Tony’s elderly mother —like me — was a wheelchair user. (It’s politically incorrect to say “confined to a wheelchair” anymore, even though we both were.) And twice a week or more Tony would drop by her nursing home. Soon we were both regular visitors, and watching how he cared for and related to his mom soon mattered far more to me than either his diplomas or the dollar amount of his investments.
If our love story has an X-factor, it would probably be that, long before Tony and I met, MS had changed almost everything about me, from my finances to my appearance to my self-esteem. Not surprisingly, after the neurologist’s diagnosis and my subsequent loss of mobility, the concerns and priorities and goals that had turbocharged my life for decades shifted in a big , big way. Since MS came to stay, my life had become a continual struggle to get my body to do what my mind asked of it. The me who used to agonize over the perfect pirouette or my showjumping rank in a Saturday horse show, now just wished.
I could cut my food or button my own blouse without asking for help. Whereas “perfect” was once my favorite adjective, the words I now called upon most often were resiliency, courage, fortitude. I began to long for and fantasize about (as Dr. Phil calls it) “a soft place to land.”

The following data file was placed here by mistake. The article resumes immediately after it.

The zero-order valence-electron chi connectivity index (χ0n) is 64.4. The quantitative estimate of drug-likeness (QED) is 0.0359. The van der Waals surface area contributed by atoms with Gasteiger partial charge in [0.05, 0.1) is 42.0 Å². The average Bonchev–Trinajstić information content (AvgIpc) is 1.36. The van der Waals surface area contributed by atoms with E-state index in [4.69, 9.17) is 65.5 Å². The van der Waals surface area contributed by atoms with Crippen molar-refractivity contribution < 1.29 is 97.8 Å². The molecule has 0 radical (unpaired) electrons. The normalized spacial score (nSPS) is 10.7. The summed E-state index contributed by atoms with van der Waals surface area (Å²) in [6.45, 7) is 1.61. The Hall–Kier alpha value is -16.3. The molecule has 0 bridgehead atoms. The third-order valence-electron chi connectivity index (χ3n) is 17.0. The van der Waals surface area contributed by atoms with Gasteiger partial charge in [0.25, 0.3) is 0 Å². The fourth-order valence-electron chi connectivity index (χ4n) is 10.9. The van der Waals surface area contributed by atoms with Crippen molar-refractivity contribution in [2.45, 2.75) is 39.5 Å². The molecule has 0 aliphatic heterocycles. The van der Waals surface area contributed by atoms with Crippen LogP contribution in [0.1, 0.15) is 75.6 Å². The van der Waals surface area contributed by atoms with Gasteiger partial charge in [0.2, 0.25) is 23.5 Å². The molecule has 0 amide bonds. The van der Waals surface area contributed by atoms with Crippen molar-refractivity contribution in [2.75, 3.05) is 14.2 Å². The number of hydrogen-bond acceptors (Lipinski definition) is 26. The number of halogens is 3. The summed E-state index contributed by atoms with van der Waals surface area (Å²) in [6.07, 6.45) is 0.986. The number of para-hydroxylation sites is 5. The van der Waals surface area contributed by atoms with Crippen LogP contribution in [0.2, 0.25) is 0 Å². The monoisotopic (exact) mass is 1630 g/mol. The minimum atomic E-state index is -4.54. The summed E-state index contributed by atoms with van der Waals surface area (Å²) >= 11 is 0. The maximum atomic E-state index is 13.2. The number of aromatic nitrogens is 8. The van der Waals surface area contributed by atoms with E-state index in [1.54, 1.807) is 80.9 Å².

And without even looking — MS and its challenges be damned — I found one. Tony’s pleasant phone calls and cheerful visits increased with each passing week. A wheelchair can create feelings of separation and isolation — especially for a formerly athletic and extroverted woman like me. Tony seemed to intuitively know when I needed a cabin fever-induced change of scenery. Our outings — we were, after all, only “friends” —didn’t involve romantic restaurants or expensive getaways. Instead, bookstores, movies and coffee shops were where we’d more and more often spend our evenings and slowly paced Saturdays.
As Tony and I began to spend bigger chunks of time together, it became apparent that my well-disguised anxiety and fear levels were being quietly overshadowed by feelings of well being and (gasp) happiness. My loneliness level plummeted because my new book-project friend made no secret about the fact that his favorite thing to do was to simply spend time with me. If I needed help, or just wanted to have a cozy conversation, he made it clear that he hoped I’d call him first. In his words, “If it’s important to you, it’s important to me.”
Tony brought me roses often just because he knew he’d make me smile, or I’d like the color, or because I’d had trouble sleeping the night before, or just because. Here was a man who orchestrated celebrations (birthdays, holidays, even the anniversary of the day we met) without obvious hints. And although he proposed long before I felt comfortable with the idea of giving marriage a third try; within a year of meeting this kind, gentle, creative man I was wearing his engagement ring.
Getting used to this level of attentiveness and support wasn’t easy. I’d had more than a few men say goodbye when I’d been younger, thinner, prettier, healthier — at what I thought was my best. And now here was someone cherishing me, without wanting to change or improve a single thing, when I couldn’t help but feel that I was at my worst. Talk about mysterious!